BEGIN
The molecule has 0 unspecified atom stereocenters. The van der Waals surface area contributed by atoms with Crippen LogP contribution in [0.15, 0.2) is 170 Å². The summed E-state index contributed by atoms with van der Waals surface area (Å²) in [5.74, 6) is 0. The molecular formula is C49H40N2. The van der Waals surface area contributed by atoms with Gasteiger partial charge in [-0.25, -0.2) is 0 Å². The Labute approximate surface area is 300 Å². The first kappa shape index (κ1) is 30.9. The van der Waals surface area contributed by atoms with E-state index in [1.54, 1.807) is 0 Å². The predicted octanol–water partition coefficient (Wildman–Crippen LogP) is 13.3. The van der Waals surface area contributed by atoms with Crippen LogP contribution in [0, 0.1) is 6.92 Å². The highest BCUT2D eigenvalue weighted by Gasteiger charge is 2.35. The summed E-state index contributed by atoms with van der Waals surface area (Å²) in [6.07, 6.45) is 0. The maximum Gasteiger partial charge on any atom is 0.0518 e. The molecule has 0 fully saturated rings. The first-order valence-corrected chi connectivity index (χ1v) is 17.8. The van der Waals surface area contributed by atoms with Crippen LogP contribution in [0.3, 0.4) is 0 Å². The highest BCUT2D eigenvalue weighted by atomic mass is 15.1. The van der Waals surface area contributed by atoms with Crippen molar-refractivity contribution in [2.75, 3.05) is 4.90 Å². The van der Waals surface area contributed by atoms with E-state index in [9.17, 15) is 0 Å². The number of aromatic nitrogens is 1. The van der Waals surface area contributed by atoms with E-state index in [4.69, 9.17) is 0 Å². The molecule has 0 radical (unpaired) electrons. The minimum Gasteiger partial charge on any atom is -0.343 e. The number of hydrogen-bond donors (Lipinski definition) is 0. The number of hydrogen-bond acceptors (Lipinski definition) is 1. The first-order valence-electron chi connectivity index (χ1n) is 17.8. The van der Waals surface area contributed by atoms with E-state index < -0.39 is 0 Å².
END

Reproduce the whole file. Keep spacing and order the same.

The molecule has 0 unspecified atom stereocenters. The van der Waals surface area contributed by atoms with Crippen LogP contribution in [0.15, 0.2) is 170 Å². The summed E-state index contributed by atoms with van der Waals surface area (Å²) in [5.74, 6) is 0. The molecular formula is C49H40N2. The van der Waals surface area contributed by atoms with Gasteiger partial charge in [-0.25, -0.2) is 0 Å². The Labute approximate surface area is 300 Å². The first kappa shape index (κ1) is 30.9. The van der Waals surface area contributed by atoms with E-state index in [1.54, 1.807) is 0 Å². The predicted octanol–water partition coefficient (Wildman–Crippen LogP) is 13.3. The van der Waals surface area contributed by atoms with Crippen LogP contribution in [0, 0.1) is 6.92 Å². The highest BCUT2D eigenvalue weighted by Gasteiger charge is 2.35. The summed E-state index contributed by atoms with van der Waals surface area (Å²) in [6.07, 6.45) is 0. The maximum Gasteiger partial charge on any atom is 0.0518 e. The molecule has 0 fully saturated rings. The first-order valence-corrected chi connectivity index (χ1v) is 17.8. The van der Waals surface area contributed by atoms with Crippen LogP contribution in [0.3, 0.4) is 0 Å². The highest BCUT2D eigenvalue weighted by atomic mass is 15.1. The van der Waals surface area contributed by atoms with Crippen molar-refractivity contribution in [2.75, 3.05) is 4.90 Å². The van der Waals surface area contributed by atoms with E-state index in [9.17, 15) is 0 Å². The number of aromatic nitrogens is 1. The van der Waals surface area contributed by atoms with E-state index in [4.69, 9.17) is 0 Å². The molecule has 0 radical (unpaired) electrons. The minimum Gasteiger partial charge on any atom is -0.343 e. The number of hydrogen-bond donors (Lipinski definition) is 0. The number of hydrogen-bond acceptors (Lipinski definition) is 1. The first-order valence-electron chi connectivity index (χ1n) is 17.8. The van der Waals surface area contributed by atoms with E-state index < -0.39 is 0 Å².